Views of Dr Ros Altmann (the new Pensions Minister) previously expressed on Collective Defined Contribution Schemes03 Jun 2015 | Newsletter/briefing
1. Dr. Ros Altmann was appointed Minister of State for Pensions on 11th May, 20151.
2. This note summarises what Dr Altmann has said in the past in relation to collective defined contribution (CDC) schemes.
3. From April 2012, Dr. Altmann has consistently positioned herself as in favour of legislating to permit CDC schemes.
B. INITIAL VIEWS ON CDC SCHEMES FOLLOWING PUBLIC CONSULTATION
1. On 7th November, 2013, the Government opened a consultation on a new regulatory framework for future pension provision2, including a chapter on CDC schemes.
2. In December 2013, Dr. Altmann published an open response to this consultation3 in which she said:
"CDC schemes have the 'potential' to provide more stable outcomes on average. That does not, however, mean they will definitely do so. CDC does mitigate risks, especially in the nearer term, rather than being fully exposed immediately to mark‑to‑market risks."
"We need to reduce the idea of 'guarantees' in pensions and help people understand that pensions cannot be relied on to be exactly as predicted many decades ago, due to changes in demographics and markets. If members are not led to believe that their pension income can only rise and if they are clearly told that there may be times when their pension income could have to reduce, then they may accept the principles, but it is important that they understand."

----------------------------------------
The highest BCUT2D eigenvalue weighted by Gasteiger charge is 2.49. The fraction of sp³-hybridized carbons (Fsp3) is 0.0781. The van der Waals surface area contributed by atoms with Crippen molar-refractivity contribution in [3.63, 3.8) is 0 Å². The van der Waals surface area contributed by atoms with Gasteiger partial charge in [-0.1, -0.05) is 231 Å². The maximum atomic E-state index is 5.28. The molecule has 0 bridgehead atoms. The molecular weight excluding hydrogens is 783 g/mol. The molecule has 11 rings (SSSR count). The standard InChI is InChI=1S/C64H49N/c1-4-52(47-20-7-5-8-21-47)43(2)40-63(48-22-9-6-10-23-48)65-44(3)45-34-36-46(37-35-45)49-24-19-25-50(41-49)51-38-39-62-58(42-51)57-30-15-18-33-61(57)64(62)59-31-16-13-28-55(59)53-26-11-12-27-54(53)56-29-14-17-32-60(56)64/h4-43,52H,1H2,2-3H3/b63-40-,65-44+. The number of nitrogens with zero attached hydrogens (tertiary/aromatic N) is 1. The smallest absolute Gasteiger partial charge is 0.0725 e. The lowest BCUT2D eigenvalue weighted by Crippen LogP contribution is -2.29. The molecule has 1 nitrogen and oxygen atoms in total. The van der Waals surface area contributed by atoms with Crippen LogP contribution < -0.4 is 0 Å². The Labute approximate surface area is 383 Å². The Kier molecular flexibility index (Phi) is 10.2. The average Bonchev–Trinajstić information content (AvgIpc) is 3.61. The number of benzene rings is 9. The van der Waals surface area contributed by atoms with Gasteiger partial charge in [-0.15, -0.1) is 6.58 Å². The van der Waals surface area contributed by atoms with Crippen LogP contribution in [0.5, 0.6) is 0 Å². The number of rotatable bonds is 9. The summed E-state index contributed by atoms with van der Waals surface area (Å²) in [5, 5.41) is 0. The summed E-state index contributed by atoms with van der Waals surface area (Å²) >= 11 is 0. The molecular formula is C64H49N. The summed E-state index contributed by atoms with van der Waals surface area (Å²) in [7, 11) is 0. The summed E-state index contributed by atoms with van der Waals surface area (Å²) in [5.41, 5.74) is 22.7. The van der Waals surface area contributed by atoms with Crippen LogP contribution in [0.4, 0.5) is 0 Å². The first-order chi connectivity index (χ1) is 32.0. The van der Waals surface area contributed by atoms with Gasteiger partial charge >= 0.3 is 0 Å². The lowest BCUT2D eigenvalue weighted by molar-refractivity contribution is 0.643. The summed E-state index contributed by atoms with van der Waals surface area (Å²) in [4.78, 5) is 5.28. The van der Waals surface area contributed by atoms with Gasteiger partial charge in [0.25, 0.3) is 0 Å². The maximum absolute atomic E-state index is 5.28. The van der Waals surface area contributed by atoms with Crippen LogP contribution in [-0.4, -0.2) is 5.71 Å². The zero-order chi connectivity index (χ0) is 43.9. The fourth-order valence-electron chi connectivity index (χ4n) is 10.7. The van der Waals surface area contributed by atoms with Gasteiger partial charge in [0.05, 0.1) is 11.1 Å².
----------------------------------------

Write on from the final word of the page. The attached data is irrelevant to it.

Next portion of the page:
"CDC is likely to deliver more reliable outcomes for most people than pure DC, but this is not guaranteed. Pure DC is probably the most risky form of pension saving for individual workers."
C. VIEWS ON CDC SCHEMES FOLLOWING THE 2014 BUDGET
1. On 19th March, 2014, the Chancellor of the Exchequer announced a policy for “Greater freedom and choice at retirement” in his 2014 Budget4. This policy proposed to introduce new flexibilities for defined contribution scheme members when accessing their pension savings, with effect from 6th April, 2015.
2. On 1st June, 2014, Dr. Altmann published a briefing5 outlining the possible advantages and disadvantages of CDC schemes.
"it is absolutely right that the Government should legislate to permit CDC schemes… [but] it is important not to over‑hype the potential benefits… They can, indeed, offer better pension outcomes than pure DC and also are much more likely to be acceptable to employers than traditional DB, however with the new pension freedoms introduced in the recent Budget, many people may prefer to have their own pension arrangement. The challenge, then, is to ensure pension providers can offer individuals a much more cost‑effective investment solution to accumulating their own pension fund than has hitherto been the case. Being part of large collective asset pools, with lower management fees and a broader spread of investments, should generate larger pension funds."
3. On 26th June, 2014, the Pension Schemes Bill was introduced in the House of Commons. This legislated to permit CDC schemes.
4. On 23rd October, 2014, Dr. Altmann gave evidence to the Public Bill Committee on the Pension Schemes Bill6 stating: